Wet Plate Camping 2014
Back in August I joined a keen band of UK wet platers for a weekend of camping at Bank House Farm, Hulme End, Derbyshire. Wet plate social organiser and all-round good egg Tony Richards managed to find a really nice location, with amenities (pub) and something to photograph (mostly trees, but they were nice trees).
I didn’t arrive until the Saturday morning, by which time quite a few people were already set up and photographing the features of the camp site, which included a picturesque river running around the edge of the field. My first shot of Ray Spence was a bit overexposed, so when I returned I scanned the plate and made a digital negative, which was then contact-printed using the Van Dyke Brown (VDB) process. Likewise, an image of a big tree at the entrance to the camp site got a bit overcooked, so that ended up as a VDB print too. These were made using a very nice hand-made contact printing frame supplied to me by Mark Voce.
The river running through the camp site had quite a lot of possibilities, and there was soon a crowd of people shooting there. So, I decided to photograph elsewhere and used some props that I brought with me; a pair of articulated wooden hands. The resulting image has a slightly menacing feel to it – creepy subject matter seems to suit collodion very well for some reason.
That evening we retired to the Manifold Inn and experimented with dangerous alcoholic chemicals. The main findings were that consumption of real ale inhibits one’s ability to walk in a straight line, and also makes it harder to find your tent at night. I have written these findings in my note book, for future reference.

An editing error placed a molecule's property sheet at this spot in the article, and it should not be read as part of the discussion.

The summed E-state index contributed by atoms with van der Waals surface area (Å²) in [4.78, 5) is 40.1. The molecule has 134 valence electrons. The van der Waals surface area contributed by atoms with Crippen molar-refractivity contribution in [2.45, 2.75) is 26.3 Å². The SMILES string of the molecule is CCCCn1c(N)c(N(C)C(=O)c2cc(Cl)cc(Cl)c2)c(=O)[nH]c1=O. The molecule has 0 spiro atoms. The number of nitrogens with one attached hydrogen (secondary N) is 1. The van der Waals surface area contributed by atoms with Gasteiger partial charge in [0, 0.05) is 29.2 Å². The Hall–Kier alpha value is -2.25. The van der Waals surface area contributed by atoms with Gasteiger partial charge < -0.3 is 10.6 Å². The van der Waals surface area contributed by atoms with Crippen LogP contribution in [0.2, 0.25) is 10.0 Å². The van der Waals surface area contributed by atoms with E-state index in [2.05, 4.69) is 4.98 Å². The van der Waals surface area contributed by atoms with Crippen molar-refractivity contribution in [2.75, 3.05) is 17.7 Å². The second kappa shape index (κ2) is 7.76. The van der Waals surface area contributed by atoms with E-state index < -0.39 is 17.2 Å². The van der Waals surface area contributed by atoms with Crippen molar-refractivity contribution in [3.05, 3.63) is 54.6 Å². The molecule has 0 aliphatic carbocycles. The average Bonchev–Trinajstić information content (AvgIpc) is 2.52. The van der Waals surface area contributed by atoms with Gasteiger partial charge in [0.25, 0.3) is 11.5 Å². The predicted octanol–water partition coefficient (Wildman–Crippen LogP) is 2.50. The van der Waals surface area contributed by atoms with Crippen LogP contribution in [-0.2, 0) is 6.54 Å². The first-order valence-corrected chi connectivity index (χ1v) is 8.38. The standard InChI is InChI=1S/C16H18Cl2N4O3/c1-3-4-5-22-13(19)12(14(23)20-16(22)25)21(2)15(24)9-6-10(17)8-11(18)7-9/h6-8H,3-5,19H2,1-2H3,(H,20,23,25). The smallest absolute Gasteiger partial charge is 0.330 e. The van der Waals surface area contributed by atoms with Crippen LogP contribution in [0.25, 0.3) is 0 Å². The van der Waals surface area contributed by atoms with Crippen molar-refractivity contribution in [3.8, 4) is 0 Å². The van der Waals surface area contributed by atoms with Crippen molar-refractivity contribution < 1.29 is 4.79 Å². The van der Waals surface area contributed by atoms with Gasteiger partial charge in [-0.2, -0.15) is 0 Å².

The next morning I fought off a raging headache with a cooked breakfast at the Manifold, and then returned to make a few more plates. The portrait of Mark Scholey worked out reasonably well, but was again a bit overexposed and unfortunately the collodion lifted from the glass on the way home. I was rushing a bit and didn’t clean the glass properly – a reminder that if you cut corners in the collodion process, it will come back to bite you. Fortunately I was able to scan the pieces and reconstruct them to make a digital negative, which again was printed using the VDB process.
On the way home I checked out a couple of other locations – Arbor Low (too far from the car for wet plate) and Magpie Mine (ditto, although it seems that access might be possible with permission). All in all, a great weekend. Thanks to Tony for organising it, and to all the other wet platers for sharing their knowledge of the process so freely.